Richard Caldicott, Brian Hubble, Paolo Giardi — #spring
Richard Caldicott, Brian Hubble, Paolo Giardi
Past: March 22 → May 24, 2014
Richard Caldicott was born in 1962 in Leicester, England. He lives and works in London. His works on paper retain the formal aesthetic concerns of his large scale photographs, and are similarly made in series, each one able to stand alone but forming part of a larger whole. Meticulously constructed, they transform mundane materials such as envelopes into crafted objects of compositional elegance.
His work is strikingly restrained, and reflects Caldicott’s long-running interest in Modernist architecture and Minimalist music. As part of an over-arching, decades-long exploration of line, colour, and form, Caldicott presents a sensory experience that is simultaneously austere and seductive.
Brian Hubble was born in 1978 in Newport News, Virginia. He lives and works in Brooklyn, New York. Utilizing the appropriate mediums to facilitate his ideas Brian Hubble consistently plays with boundaries, both wisely and cleverly. His interplay with meaning and process raises questions of validity and ownership with precision.
“My repeated questioning of meaning and context are some of the driving forces that inform my endeavor. Constructing artifice that may be inflected with a caustic but playful touch of anarchy is just part of the strategy.”
Paolo Giardi was born in 1964 in Florence, Italy. He lives and works in London. His works across a variety of disciplines producing art that explores the technique of the montage. This has led to a fascination with, and exploration of, the languages of citation, allusion and adaptation. Through the exercise of association, he simultaneously attemps to manipulate and transport existing images out of their original context, blurring the experiences of memory and perception.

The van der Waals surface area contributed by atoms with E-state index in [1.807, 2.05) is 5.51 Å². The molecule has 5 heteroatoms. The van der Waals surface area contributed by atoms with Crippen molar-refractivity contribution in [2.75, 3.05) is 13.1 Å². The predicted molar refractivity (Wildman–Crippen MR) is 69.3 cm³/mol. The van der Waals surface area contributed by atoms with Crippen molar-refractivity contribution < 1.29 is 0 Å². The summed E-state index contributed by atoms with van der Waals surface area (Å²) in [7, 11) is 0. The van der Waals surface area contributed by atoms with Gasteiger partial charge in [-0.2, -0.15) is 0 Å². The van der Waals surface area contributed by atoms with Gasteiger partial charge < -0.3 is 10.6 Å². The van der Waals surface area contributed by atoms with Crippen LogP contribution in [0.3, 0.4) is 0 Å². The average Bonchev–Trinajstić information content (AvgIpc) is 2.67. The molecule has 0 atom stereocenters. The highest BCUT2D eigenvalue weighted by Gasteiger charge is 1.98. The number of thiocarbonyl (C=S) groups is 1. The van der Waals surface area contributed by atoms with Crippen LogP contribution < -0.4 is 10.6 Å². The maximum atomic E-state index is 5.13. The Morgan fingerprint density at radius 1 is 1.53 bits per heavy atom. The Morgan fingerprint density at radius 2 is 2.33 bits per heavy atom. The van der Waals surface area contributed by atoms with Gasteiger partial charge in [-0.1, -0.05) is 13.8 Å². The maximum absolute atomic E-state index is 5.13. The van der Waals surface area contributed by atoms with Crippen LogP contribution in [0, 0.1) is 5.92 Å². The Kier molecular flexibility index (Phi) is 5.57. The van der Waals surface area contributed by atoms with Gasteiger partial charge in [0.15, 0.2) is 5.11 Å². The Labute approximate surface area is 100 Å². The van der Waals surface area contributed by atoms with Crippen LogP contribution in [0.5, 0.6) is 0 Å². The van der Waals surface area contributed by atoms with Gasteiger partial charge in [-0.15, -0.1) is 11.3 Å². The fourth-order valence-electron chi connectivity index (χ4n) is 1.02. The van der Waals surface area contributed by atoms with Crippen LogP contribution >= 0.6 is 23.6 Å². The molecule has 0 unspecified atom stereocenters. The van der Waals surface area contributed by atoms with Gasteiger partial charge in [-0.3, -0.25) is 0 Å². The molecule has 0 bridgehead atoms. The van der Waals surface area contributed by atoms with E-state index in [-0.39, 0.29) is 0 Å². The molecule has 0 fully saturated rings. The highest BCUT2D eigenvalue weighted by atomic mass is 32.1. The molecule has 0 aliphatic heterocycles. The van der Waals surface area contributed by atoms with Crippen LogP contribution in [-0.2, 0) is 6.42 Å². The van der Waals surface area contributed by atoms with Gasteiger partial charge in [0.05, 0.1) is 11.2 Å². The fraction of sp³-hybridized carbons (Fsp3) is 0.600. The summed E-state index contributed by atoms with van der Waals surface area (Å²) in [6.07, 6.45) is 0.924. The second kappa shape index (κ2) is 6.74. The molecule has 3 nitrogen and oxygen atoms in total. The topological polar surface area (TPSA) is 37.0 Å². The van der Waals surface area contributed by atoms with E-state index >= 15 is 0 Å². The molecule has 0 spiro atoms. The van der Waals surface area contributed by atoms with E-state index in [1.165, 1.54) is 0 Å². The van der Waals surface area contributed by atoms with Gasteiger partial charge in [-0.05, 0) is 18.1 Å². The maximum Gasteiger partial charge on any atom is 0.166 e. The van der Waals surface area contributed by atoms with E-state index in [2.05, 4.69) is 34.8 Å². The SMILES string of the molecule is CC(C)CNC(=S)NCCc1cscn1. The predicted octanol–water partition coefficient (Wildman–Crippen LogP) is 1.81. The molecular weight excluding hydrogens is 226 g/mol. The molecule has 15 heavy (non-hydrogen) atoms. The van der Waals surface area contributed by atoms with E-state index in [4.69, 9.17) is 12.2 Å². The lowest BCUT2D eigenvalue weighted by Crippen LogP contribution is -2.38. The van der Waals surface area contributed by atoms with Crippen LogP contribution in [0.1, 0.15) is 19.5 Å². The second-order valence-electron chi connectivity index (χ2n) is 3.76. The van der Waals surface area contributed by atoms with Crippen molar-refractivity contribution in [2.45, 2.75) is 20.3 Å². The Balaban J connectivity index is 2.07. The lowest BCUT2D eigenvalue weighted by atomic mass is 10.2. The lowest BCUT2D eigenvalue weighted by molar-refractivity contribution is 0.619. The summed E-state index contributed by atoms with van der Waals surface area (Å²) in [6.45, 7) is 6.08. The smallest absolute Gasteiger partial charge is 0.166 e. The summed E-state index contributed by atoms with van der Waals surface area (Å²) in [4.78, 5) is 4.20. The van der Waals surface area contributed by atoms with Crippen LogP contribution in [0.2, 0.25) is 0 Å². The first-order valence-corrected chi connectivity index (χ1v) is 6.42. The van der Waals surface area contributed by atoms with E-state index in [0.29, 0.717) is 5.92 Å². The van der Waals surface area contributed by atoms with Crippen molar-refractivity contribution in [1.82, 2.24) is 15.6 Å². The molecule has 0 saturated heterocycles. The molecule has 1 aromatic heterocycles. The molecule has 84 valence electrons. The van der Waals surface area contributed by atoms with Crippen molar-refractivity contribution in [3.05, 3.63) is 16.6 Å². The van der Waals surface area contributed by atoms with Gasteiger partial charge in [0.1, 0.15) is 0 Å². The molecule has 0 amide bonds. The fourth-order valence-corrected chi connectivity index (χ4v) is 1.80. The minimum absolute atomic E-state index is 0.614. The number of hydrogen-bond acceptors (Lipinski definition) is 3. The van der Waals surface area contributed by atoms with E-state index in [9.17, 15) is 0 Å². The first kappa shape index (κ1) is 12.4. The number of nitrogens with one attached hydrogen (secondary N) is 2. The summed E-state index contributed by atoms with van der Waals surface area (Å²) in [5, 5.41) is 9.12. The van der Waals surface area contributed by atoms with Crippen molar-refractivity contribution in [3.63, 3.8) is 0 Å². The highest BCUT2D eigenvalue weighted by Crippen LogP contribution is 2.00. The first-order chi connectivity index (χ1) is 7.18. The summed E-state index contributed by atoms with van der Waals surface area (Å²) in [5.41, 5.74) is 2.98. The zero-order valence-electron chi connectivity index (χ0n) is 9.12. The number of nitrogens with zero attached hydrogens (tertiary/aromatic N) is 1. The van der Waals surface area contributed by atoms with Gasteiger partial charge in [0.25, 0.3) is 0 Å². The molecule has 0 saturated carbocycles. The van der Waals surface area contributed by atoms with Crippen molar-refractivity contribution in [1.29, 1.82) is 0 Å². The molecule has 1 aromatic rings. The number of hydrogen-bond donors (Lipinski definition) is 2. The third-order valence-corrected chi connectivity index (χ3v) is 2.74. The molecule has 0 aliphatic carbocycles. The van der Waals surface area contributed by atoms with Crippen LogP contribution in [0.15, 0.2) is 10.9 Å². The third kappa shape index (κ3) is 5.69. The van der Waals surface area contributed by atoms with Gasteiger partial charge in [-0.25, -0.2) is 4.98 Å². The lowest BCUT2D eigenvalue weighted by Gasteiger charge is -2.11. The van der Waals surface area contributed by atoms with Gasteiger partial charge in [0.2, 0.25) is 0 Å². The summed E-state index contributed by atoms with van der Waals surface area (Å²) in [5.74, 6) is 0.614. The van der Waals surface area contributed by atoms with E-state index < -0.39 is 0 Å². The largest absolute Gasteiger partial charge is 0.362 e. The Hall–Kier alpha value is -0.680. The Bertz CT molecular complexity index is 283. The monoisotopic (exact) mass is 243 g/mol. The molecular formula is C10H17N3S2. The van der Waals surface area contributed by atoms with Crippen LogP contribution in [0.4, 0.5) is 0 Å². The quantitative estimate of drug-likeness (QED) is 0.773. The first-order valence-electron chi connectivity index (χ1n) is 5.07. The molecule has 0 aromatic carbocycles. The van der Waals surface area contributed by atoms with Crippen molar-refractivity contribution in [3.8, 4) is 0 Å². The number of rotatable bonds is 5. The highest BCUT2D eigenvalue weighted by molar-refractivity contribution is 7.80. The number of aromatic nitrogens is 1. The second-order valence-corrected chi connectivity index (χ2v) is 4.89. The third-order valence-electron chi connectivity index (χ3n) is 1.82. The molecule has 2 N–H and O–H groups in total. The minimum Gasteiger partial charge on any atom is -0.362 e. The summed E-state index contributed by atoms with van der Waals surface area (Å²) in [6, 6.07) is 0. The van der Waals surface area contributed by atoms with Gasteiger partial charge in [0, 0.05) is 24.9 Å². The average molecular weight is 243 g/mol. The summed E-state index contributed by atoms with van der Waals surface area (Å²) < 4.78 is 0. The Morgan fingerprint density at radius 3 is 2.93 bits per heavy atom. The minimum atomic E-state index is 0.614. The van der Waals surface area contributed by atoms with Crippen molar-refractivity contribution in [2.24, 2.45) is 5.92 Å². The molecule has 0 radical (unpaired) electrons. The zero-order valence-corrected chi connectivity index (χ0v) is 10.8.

Giardi has never been an artist who paints exclusevely; his background is also that of a window dresser, an illustrator, a retail designer, a print maker, and all these layers are clearly visible in his work. The sense of displacement, generated by a combination of different and yet vaguely familiar idioms, recognisable imagery and more graphic and abstract elements, evokes the nature of a forgotten or distant memory. What lays before our eyes becomes a hieroglyph to be decifered. Such imagery could be at once amusing or alarming to the viewer.
Opening Friday, March 21, 2014 6 PM → 9 PM
5, rue du Dahomey
T. 06 74 15 43 94
Saturday, 3 PM – 7 PM
Other times by appointment